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Lebanon and Israel resume on coastal borders | Business and Economic Affairs


Lebanon and Israel are resuming talks between the US over a dispute over their border over the Mediterranean Sea and continuing to explore hydrocarbon in the oil-rich region.

The talks, among the countries still at war, began at the UN in the town of Naqura in southern Lebanon, the National News Agency said on Tuesday.

Lebanon and Israel participated in non-negotiable border talks last year. But it was suspended when Lebanon sought more land, including a share of Karish gas, while Israel granted free exploration to a Greek company.

The talks last year are expected to discuss Lebanon’s demand for 860sq km (330 square miles) of disputed territories, according to a map submitted to the United Nations in 2011.

However, Lebanon said the map took the wrong calculation and reported 1,430sq km (552 square kilometers) to the south, including the Karish section.

“The talks will start where we left off,” a source told Lebanon’s president at AFP on Tuesday. He said Israel and Lebanon also wanted different borders.

“We do not accept the line that they tell us, and they also do not accept ours, so we will see what the mediator tells us.”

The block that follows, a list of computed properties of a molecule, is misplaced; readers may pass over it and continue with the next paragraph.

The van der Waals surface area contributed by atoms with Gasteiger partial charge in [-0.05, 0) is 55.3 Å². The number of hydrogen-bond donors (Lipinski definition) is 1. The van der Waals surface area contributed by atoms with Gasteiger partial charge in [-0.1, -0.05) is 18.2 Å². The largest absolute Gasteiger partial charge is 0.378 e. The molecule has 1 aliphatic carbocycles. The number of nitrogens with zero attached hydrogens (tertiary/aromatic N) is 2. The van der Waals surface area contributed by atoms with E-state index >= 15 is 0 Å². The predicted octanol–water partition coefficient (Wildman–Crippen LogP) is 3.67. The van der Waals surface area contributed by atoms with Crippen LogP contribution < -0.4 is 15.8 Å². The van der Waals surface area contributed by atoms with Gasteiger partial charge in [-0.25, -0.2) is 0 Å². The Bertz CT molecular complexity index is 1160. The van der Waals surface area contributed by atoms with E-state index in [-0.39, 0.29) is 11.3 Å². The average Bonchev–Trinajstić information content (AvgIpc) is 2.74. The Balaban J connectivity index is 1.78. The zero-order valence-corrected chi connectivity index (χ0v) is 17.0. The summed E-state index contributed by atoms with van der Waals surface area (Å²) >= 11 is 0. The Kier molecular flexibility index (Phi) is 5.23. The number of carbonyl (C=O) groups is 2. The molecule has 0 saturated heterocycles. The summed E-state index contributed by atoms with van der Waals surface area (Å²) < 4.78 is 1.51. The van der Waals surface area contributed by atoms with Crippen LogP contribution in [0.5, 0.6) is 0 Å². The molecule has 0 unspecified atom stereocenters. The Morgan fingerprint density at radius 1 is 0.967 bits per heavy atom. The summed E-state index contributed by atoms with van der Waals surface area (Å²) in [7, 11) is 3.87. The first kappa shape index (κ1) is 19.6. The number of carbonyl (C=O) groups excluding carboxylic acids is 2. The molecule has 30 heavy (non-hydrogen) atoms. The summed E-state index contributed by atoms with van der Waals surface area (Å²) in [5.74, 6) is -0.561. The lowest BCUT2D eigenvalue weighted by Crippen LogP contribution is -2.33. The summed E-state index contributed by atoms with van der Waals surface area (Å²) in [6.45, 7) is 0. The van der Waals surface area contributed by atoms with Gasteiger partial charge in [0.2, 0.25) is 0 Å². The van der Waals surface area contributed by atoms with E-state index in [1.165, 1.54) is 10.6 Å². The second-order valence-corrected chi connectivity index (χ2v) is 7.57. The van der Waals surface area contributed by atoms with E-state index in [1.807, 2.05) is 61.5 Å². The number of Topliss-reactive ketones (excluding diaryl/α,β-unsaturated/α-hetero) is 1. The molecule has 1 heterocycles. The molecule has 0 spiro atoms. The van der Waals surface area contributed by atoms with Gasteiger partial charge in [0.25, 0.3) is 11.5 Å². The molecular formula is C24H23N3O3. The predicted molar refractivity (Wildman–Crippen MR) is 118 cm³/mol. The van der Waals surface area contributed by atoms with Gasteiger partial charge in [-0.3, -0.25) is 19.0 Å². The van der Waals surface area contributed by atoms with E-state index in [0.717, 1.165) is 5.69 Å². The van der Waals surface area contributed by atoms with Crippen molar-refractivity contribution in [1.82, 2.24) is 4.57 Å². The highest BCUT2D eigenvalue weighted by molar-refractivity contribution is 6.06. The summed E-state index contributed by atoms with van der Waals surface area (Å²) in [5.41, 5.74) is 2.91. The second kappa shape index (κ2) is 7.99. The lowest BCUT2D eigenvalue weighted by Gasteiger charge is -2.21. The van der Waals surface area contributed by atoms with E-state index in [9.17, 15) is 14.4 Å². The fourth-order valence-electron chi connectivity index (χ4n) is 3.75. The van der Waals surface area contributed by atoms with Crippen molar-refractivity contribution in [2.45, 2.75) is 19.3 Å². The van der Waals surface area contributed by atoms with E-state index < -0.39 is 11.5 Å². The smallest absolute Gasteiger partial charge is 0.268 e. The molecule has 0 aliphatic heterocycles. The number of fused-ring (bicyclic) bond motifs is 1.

Last month, Lebanese President Aoun called on Israel to suspend all investigations in Karish until the conflict ends. [File: Reuters]

Last month, Lebanese President Michel Aoun told Israel to suspend all investigations in Karish until the conflict was over.

In February 2018, Lebanon signed its first oil and gas drilling agreement in the 4th and 9th countries, with an agreement to produce giants Total, ENI and Novatek.

Lebanon in April said the initial drill of Block 4 showed oil but there is no market for it.

Washington said Friday that the talks would be rescheduled by US Ambassador John Desrocher, and said the resumption of talks was “a good step towards realizing the hope that has been waiting for us.”

Desrocher arrived in Beirut on Monday night to take part in the talks, according to The Associated Press.

Lebanese politicians hope that hydrocarbons from the Lebanese coast will help solve the financial crisis in a country that has been in debt for many years.

But the Lebanese government resigned following a major explosion in the Beirut port in August 2020, and politicians who were extremely divided failed to form a new cabinet.


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